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Smartphone-Enabled Assay May Measure Men's Fertility at Home


NEW YORK (360Dx) – Smartphone accessories can be a lot more useful than selfie extensions. One new add-on — a diagnostic test prototype — may help men determine whether they're fertile or not. 

The cell phone accessory analyzes sperm concentration and motility with 98 percent accuracy, a level that competes with computer-assisted testing and is better than manual testing, Hadi Shafiee, a principal investigator at Brigham and Women's Hospital, a nonprofit teaching affiliate of Harvard Medical School, said in an interview. 

Shafiee and his colleagues at BWH have teamed with investigators at Massachusetts General Hospital to develop the prototype, which may lead to a diagnostic test that men can use in their homes to get a result in less than five seconds. 

Their prototype, described in a paper published Wednesday in Science Translational Medicine, uses a disposable microfluidic chip that's also a semen sample container and is easily inserted into the phone attachment. The attachment slides onto the phone, and its optical components — lenses and an LED — align with the camera. Software with detection algorithms enable video recording of the sample on the chip. From the video, the system identifies live and dead sperm cells and monitors their movement to calculate concentration and motility.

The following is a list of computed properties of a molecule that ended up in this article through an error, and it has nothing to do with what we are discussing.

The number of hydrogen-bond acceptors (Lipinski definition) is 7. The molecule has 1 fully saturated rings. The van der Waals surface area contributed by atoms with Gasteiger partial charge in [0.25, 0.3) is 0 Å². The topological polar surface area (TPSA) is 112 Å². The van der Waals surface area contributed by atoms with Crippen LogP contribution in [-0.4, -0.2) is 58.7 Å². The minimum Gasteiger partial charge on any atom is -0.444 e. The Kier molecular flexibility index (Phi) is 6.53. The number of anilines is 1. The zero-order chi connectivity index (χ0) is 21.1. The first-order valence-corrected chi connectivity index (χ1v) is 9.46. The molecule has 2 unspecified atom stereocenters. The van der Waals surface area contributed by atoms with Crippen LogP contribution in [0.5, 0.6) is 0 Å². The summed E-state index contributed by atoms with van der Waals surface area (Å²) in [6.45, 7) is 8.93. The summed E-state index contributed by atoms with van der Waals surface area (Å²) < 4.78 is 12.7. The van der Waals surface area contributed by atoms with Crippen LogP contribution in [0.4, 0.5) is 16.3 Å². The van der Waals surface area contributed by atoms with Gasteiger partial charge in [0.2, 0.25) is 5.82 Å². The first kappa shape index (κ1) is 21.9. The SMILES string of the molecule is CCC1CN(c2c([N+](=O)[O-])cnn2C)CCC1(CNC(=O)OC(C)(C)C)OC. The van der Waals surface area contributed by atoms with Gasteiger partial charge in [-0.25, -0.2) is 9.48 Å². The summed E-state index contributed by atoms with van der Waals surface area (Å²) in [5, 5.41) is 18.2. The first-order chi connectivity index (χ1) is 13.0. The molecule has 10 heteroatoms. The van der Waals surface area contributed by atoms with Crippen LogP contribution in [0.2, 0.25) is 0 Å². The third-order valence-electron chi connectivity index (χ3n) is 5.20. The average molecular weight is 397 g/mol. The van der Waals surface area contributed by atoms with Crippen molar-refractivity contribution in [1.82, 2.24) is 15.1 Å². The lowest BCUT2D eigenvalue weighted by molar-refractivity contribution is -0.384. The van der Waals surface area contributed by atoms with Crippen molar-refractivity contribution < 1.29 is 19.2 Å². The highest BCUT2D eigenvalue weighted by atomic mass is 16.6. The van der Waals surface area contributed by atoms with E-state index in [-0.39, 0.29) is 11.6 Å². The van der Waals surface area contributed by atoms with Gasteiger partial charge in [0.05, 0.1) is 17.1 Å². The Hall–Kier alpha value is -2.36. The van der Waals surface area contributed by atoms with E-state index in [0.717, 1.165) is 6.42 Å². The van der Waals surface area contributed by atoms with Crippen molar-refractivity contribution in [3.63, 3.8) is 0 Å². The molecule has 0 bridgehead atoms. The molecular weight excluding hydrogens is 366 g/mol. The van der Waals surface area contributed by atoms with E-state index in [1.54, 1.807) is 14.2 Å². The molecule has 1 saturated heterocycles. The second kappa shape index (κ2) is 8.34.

Concentration reflects the number of sperm cells in a sample, while motility reflects the velocity with which they are traveling, Shafiee said. 

The system compares its results with World Health Organization thresholds for abnormal semen samples and can then report whether the sample is abnormal or not. 

The investigators believe that test uptake may be driven by men and couples exploring why they are not able to conceive, and that the assay may foster compliance among men who have vasectomies and are unsettled about attending required follow-up tests in clinics.